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When I worked in Cordova, Alaska for a few weeks I was told that there was a beautiful clear lake, named Crater Lake, at the top of a small mountain. When the people of the village told me it was a difficult climb I nonetheless decided to try. The trail was, indeed, exhausting. At times I had to follow a stream, stepping on large slippery rocks; at other times the path was so narrow that I had to lean against the hill so as not to tumble off of it. But after a hike of 90 minutes I came upon a small lake cradled in the crater of the mountain. I sat for a long time, realizing that I was the only one there, while enjoying its simple beauty as I ate my lunch. Indeed, the hike was difficult, but worth it.
Living in Milwaukee as I do I know the experience of occasionally driving in heavy traffic. But when I drive to or through Chicago I feel like I’ve entered a different driving zone: more lanes of traffic, many more vehicles, and increased speed. Everything is more intense. I sit up straighter, become more alert, and wonder if I should be wearing driving gloves and a crash helmet.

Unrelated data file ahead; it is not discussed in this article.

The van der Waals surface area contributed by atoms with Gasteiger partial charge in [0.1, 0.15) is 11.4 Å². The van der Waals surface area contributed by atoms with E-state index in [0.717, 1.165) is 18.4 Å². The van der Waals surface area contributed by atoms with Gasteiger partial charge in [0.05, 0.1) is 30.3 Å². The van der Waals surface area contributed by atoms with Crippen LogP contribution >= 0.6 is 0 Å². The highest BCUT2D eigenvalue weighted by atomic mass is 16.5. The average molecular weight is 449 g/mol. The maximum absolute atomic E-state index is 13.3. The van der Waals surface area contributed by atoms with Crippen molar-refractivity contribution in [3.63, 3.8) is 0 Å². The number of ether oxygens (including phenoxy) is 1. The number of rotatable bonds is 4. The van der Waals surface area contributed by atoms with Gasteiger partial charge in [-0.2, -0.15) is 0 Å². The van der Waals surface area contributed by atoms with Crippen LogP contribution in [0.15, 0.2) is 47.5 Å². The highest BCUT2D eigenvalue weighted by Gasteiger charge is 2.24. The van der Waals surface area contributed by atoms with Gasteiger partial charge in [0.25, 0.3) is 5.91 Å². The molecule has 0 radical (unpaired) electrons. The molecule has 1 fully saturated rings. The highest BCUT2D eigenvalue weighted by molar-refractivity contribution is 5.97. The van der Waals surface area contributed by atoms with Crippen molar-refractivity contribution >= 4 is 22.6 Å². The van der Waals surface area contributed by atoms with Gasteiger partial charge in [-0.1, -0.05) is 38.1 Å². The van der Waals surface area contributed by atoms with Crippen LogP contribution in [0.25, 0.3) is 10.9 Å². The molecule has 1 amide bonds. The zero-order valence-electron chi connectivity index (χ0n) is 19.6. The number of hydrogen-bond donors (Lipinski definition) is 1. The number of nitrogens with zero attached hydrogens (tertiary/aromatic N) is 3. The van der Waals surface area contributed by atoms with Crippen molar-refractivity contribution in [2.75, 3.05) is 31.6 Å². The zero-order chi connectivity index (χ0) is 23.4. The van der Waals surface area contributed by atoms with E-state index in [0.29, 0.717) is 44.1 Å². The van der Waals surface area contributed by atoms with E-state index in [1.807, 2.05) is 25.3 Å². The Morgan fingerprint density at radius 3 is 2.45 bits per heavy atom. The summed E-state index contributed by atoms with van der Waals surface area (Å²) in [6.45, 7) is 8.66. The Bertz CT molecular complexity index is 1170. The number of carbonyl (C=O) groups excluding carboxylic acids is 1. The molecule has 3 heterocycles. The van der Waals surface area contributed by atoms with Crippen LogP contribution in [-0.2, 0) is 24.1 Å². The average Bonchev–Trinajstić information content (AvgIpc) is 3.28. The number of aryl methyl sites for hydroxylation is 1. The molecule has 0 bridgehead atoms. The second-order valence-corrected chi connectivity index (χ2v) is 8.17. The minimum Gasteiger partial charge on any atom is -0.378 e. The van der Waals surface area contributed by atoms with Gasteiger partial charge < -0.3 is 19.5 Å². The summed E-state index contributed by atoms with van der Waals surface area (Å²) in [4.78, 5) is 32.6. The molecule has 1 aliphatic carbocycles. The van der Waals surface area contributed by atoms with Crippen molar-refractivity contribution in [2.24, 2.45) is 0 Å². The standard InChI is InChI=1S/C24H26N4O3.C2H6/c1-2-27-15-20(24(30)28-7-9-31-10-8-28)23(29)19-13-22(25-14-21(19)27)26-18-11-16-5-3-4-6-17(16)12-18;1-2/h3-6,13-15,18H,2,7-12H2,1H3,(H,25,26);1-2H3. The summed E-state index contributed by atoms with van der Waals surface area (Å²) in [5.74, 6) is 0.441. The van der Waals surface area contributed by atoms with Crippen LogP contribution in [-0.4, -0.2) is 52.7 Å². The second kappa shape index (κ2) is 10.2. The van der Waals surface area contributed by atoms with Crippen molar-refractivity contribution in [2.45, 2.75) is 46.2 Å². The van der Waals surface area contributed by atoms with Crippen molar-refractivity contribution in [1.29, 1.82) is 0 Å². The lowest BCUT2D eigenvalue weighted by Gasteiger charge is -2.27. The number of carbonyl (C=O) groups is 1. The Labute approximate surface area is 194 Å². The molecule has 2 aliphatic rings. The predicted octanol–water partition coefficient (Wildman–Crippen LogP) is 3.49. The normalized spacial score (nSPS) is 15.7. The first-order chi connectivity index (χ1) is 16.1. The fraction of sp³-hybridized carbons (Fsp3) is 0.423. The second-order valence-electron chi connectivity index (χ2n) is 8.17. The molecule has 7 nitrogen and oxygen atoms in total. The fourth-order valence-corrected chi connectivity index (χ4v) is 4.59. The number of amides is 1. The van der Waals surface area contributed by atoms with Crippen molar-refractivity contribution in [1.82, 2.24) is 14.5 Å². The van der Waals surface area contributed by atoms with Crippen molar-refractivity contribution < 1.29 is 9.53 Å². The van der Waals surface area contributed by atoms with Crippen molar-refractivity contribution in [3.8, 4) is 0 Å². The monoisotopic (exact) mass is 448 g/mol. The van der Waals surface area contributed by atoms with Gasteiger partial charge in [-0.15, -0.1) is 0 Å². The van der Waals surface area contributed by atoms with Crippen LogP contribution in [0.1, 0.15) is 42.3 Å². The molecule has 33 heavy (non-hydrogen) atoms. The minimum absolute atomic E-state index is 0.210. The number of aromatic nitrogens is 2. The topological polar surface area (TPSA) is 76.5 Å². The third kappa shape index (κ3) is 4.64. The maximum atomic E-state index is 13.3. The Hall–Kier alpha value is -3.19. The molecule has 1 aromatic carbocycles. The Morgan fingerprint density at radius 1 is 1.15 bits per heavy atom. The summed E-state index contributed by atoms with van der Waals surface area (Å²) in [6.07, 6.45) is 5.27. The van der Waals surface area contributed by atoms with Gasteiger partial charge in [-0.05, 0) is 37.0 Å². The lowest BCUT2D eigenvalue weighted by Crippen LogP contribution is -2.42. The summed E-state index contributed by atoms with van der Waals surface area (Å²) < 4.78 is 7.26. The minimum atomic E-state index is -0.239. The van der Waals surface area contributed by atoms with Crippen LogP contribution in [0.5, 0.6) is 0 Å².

Three years ago news programs were riveted on the story of 33 miners of San Jose, Chile who were trapped underground. It took the mining company 17 days after the collapse of the mine to drill a small passage one-half mile through the ground to find out that the miners were still alive. This hole also allowed the company to slip food, cameras and communication equipment down 2,050 feet as aid to the miners. It took two long months for the mining company to drill a hole large enough to possibly rescue the miners. While doing that the company had to construct a rescue capsule that was only two feet wide to fit in the hole large enough to carry the miners back to the surface.
Students of physical exercise say that an important part of exercise is to spend time stretching out one’s muscles before the exercise is begun. I tried to imitate that wisdom for a while, going through a set of 15 different exercises before my 3 mile walk. While I found that the stretching was often more difficult than the walk I nonetheless found it important to help limber up my muscles so that I could walk without strain. I wish now that I had kept up that regimen!